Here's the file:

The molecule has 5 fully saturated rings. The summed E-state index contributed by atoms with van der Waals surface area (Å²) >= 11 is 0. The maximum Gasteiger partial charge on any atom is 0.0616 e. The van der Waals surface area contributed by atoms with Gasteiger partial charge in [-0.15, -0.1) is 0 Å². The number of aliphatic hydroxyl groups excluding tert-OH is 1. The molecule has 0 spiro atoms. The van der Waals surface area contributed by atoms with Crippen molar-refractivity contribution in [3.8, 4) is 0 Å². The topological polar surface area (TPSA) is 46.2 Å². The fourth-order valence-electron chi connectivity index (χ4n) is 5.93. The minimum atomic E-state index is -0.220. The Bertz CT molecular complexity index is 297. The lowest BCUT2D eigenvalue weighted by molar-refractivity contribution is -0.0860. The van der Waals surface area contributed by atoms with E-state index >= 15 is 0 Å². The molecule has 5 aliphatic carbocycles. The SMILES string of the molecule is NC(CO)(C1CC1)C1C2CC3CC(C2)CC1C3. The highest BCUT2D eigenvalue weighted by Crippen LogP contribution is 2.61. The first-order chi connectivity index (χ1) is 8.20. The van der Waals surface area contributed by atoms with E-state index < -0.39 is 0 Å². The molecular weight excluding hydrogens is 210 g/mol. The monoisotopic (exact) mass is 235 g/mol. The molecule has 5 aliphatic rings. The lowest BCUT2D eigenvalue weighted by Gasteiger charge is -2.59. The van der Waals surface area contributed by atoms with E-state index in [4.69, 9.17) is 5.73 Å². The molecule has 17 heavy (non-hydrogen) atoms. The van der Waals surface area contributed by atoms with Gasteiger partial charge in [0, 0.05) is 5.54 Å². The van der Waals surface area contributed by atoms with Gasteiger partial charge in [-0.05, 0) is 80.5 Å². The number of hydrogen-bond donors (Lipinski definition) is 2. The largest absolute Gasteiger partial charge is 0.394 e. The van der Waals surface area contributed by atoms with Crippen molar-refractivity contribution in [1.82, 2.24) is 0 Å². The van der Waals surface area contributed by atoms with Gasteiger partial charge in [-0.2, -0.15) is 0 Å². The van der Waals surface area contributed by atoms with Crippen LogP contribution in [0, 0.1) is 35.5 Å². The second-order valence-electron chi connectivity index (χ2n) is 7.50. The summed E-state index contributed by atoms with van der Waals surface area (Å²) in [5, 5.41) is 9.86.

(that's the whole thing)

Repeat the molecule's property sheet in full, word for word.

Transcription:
The molecule has 5 fully saturated rings. The summed E-state index contributed by atoms with van der Waals surface area (Å²) >= 11 is 0. The maximum Gasteiger partial charge on any atom is 0.0616 e. The van der Waals surface area contributed by atoms with Gasteiger partial charge in [-0.15, -0.1) is 0 Å². The number of aliphatic hydroxyl groups excluding tert-OH is 1. The molecule has 0 spiro atoms. The van der Waals surface area contributed by atoms with Crippen molar-refractivity contribution in [3.8, 4) is 0 Å². The topological polar surface area (TPSA) is 46.2 Å². The fourth-order valence-electron chi connectivity index (χ4n) is 5.93. The minimum atomic E-state index is -0.220. The Bertz CT molecular complexity index is 297. The lowest BCUT2D eigenvalue weighted by molar-refractivity contribution is -0.0860. The van der Waals surface area contributed by atoms with E-state index >= 15 is 0 Å². The molecule has 5 aliphatic carbocycles. The SMILES string of the molecule is NC(CO)(C1CC1)C1C2CC3CC(C2)CC1C3. The highest BCUT2D eigenvalue weighted by Crippen LogP contribution is 2.61. The first-order chi connectivity index (χ1) is 8.20. The van der Waals surface area contributed by atoms with E-state index < -0.39 is 0 Å². The molecular weight excluding hydrogens is 210 g/mol. The monoisotopic (exact) mass is 235 g/mol. The molecule has 5 aliphatic rings. The lowest BCUT2D eigenvalue weighted by Gasteiger charge is -2.59. The van der Waals surface area contributed by atoms with E-state index in [4.69, 9.17) is 5.73 Å². The molecule has 17 heavy (non-hydrogen) atoms. The van der Waals surface area contributed by atoms with Gasteiger partial charge in [0, 0.05) is 5.54 Å². The van der Waals surface area contributed by atoms with Gasteiger partial charge in [-0.05, 0) is 80.5 Å². The number of hydrogen-bond donors (Lipinski definition) is 2. The largest absolute Gasteiger partial charge is 0.394 e. The van der Waals surface area contributed by atoms with Crippen molar-refractivity contribution in [1.82, 2.24) is 0 Å². The van der Waals surface area contributed by atoms with Gasteiger partial charge in [-0.2, -0.15) is 0 Å². The van der Waals surface area contributed by atoms with Crippen LogP contribution in [0, 0.1) is 35.5 Å². The second-order valence-electron chi connectivity index (χ2n) is 7.50. The summed E-state index contributed by atoms with van der Waals surface area (Å²) in [5, 5.41) is 9.86.